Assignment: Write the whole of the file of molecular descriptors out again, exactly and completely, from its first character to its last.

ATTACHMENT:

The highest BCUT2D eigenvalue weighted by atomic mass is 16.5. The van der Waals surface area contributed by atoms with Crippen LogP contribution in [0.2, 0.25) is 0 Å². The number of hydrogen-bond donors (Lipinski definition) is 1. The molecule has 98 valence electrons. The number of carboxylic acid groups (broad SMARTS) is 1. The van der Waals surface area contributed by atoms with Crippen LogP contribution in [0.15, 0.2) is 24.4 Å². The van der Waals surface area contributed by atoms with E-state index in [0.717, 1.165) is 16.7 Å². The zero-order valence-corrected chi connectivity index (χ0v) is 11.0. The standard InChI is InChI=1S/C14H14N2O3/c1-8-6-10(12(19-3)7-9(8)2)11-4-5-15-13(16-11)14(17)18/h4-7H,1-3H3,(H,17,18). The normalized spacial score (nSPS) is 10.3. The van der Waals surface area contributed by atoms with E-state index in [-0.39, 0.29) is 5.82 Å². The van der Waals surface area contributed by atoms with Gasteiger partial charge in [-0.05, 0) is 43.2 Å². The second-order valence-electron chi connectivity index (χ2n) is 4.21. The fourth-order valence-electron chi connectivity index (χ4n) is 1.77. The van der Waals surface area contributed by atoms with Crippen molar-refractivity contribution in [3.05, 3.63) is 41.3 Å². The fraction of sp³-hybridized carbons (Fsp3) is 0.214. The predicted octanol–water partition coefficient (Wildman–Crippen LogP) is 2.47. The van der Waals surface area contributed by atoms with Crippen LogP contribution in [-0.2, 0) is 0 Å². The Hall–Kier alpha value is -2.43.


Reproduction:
The highest BCUT2D eigenvalue weighted by atomic mass is 16.5. The van der Waals surface area contributed by atoms with Crippen LogP contribution in [0.2, 0.25) is 0 Å². The number of hydrogen-bond donors (Lipinski definition) is 1. The molecule has 98 valence electrons. The number of carboxylic acid groups (broad SMARTS) is 1. The van der Waals surface area contributed by atoms with Crippen LogP contribution in [0.15, 0.2) is 24.4 Å². The van der Waals surface area contributed by atoms with E-state index in [0.717, 1.165) is 16.7 Å². The zero-order valence-corrected chi connectivity index (χ0v) is 11.0. The standard InChI is InChI=1S/C14H14N2O3/c1-8-6-10(12(19-3)7-9(8)2)11-4-5-15-13(16-11)14(17)18/h4-7H,1-3H3,(H,17,18). The normalized spacial score (nSPS) is 10.3. The van der Waals surface area contributed by atoms with E-state index in [-0.39, 0.29) is 5.82 Å². The van der Waals surface area contributed by atoms with Gasteiger partial charge in [-0.05, 0) is 43.2 Å². The second-order valence-electron chi connectivity index (χ2n) is 4.21. The fourth-order valence-electron chi connectivity index (χ4n) is 1.77. The van der Waals surface area contributed by atoms with Crippen molar-refractivity contribution in [3.05, 3.63) is 41.3 Å². The fraction of sp³-hybridized carbons (Fsp3) is 0.214. The predicted octanol–water partition coefficient (Wildman–Crippen LogP) is 2.47. The van der Waals surface area contributed by atoms with Crippen LogP contribution in [-0.2, 0) is 0 Å². The Hall–Kier alpha value is -2.43.